NASA simulation of Hurricane Katrina to support better storm forecasts

NASA’s Goddard Space Flight Center has released a high-resolution video that simulates Hurricane Katrina’s movement across the Atlantic Ocean, then the Gulf of Mexico, and its final collision with the southern part of the United States. It combines observational data with a high-resolution model of Earth, called GEOS-5, and reflects scientists’ better understanding of heavy storms.

Ten years after the Hurricane Katrina devastation, more precise Earth observation technology has helped researchers to learn more about the factors contributing to storms' intensity and path. Therefore, they could make better forecasts and warnings aimed at saving more lives.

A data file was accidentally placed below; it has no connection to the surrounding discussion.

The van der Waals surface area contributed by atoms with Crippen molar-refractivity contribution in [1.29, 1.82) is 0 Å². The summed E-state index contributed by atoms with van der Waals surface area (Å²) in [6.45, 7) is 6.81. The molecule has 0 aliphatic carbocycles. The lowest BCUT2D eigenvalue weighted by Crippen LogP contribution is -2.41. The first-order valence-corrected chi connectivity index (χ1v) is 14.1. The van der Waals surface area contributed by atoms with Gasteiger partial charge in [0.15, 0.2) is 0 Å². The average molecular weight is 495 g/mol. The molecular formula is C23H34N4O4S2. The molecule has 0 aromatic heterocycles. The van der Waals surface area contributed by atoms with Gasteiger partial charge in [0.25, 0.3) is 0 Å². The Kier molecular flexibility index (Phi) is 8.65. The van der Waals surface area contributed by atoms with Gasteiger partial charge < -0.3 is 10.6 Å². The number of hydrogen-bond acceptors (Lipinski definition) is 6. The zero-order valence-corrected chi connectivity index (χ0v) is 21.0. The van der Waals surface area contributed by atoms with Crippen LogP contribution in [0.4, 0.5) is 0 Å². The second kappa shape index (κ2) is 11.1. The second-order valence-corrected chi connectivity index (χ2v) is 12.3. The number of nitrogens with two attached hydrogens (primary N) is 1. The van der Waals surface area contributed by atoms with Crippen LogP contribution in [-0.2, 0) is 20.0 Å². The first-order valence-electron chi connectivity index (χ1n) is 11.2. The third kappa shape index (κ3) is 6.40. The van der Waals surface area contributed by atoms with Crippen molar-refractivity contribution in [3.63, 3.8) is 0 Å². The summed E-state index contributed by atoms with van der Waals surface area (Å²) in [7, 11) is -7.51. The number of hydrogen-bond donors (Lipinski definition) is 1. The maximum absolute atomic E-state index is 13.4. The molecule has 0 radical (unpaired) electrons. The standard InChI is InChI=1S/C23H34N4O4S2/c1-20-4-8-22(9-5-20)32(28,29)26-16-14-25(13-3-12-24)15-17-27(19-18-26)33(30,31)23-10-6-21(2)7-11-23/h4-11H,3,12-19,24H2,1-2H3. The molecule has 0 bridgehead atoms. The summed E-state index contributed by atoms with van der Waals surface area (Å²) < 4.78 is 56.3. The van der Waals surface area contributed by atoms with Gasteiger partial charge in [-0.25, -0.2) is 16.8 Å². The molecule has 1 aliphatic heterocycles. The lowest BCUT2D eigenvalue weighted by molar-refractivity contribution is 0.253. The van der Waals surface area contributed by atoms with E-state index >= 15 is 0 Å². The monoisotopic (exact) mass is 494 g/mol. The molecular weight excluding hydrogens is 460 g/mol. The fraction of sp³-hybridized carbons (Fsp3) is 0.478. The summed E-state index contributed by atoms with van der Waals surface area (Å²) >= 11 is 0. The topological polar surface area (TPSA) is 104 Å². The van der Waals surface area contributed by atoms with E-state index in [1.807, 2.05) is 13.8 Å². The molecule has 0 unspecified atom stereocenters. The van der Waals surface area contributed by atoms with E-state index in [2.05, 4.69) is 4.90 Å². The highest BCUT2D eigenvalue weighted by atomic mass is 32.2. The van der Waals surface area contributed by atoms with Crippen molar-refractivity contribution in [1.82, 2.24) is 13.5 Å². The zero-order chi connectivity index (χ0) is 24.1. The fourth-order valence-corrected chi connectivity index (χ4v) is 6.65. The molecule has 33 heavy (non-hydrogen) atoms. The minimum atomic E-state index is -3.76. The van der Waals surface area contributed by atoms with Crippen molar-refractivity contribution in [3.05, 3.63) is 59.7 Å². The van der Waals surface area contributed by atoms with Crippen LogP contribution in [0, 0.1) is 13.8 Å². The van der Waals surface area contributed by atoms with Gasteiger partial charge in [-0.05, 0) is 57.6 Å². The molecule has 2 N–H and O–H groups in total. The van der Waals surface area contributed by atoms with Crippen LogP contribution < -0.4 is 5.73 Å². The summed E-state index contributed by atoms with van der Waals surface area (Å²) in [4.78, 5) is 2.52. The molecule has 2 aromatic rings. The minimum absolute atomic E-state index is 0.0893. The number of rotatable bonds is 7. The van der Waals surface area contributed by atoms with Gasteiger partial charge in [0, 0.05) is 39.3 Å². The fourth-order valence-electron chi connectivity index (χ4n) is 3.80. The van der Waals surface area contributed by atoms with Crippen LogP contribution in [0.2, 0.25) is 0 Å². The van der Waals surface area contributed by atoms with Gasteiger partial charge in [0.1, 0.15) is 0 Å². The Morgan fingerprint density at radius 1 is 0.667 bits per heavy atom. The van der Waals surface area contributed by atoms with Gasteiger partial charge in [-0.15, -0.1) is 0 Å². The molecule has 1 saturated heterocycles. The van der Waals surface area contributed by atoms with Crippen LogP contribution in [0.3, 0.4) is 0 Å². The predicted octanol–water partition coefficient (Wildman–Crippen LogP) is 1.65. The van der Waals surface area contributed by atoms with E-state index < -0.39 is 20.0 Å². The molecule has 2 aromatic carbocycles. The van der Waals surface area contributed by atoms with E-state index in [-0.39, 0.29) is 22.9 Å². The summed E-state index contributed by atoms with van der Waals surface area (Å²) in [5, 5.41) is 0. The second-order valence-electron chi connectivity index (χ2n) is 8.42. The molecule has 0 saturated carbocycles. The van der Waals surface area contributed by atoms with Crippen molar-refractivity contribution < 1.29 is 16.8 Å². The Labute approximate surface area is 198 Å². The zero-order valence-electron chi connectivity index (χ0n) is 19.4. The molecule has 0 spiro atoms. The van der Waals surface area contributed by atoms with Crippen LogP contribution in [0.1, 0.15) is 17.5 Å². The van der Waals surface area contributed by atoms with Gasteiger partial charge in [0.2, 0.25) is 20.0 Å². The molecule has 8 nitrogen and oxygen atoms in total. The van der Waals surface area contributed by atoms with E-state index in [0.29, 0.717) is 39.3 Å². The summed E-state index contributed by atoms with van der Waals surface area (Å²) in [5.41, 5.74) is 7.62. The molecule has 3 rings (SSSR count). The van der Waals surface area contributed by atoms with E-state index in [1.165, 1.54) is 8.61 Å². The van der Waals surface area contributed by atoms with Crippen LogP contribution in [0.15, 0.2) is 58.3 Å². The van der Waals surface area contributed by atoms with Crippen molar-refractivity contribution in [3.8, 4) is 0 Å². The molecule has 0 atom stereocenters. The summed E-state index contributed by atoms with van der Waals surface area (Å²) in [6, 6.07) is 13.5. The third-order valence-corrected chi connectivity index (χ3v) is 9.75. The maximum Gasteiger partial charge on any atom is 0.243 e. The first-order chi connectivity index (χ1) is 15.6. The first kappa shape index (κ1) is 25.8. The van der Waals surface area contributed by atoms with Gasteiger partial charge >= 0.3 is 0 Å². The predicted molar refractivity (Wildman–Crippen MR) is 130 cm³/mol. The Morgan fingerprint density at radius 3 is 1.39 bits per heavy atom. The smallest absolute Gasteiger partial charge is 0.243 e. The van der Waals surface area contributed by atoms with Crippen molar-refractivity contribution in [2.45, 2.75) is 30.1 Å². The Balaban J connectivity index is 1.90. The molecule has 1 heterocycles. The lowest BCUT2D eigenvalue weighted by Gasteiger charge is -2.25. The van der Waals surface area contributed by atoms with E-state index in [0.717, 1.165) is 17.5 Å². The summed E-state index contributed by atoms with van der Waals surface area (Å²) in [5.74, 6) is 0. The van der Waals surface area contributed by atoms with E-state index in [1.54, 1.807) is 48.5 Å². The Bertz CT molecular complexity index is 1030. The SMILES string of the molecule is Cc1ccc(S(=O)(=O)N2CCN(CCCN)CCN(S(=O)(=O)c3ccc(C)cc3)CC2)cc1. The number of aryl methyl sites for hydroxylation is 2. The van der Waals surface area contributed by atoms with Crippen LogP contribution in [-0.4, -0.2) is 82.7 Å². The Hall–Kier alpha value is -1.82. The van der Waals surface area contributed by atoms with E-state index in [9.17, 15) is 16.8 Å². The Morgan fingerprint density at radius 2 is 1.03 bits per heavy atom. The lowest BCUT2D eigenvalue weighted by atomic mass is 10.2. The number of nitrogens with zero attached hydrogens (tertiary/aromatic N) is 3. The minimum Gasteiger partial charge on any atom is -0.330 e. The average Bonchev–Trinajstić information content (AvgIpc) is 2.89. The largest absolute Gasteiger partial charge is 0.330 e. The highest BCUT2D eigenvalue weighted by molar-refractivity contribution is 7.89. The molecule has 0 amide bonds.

Some improvements in this area include the analysis of the role of the so-called "hot towers," or tall thunderstorm clouds that carry heat upward, and of wind shears that can stop the hurricane from intensifying. Scientists are currently researching more variables that may contribute to storms, such as dust and dry desert air.

According to Scott Braun, meteorologist at NASA's Goddard Space Flight Center in Greenbelt: “It used to be that we always looked for the mechanisms that allow hurricanes to rapidly intensify, but as of late, the question has gotten flipped around, now, we ask what are the factors that prevent a hurricane from intensifying. Even though the destruction was high, the damage could have been worse if it were not for the forecasts. But no matter how accurate the track forecast, there are still mysteries to solve about hurricane behavior to further improve forecasting."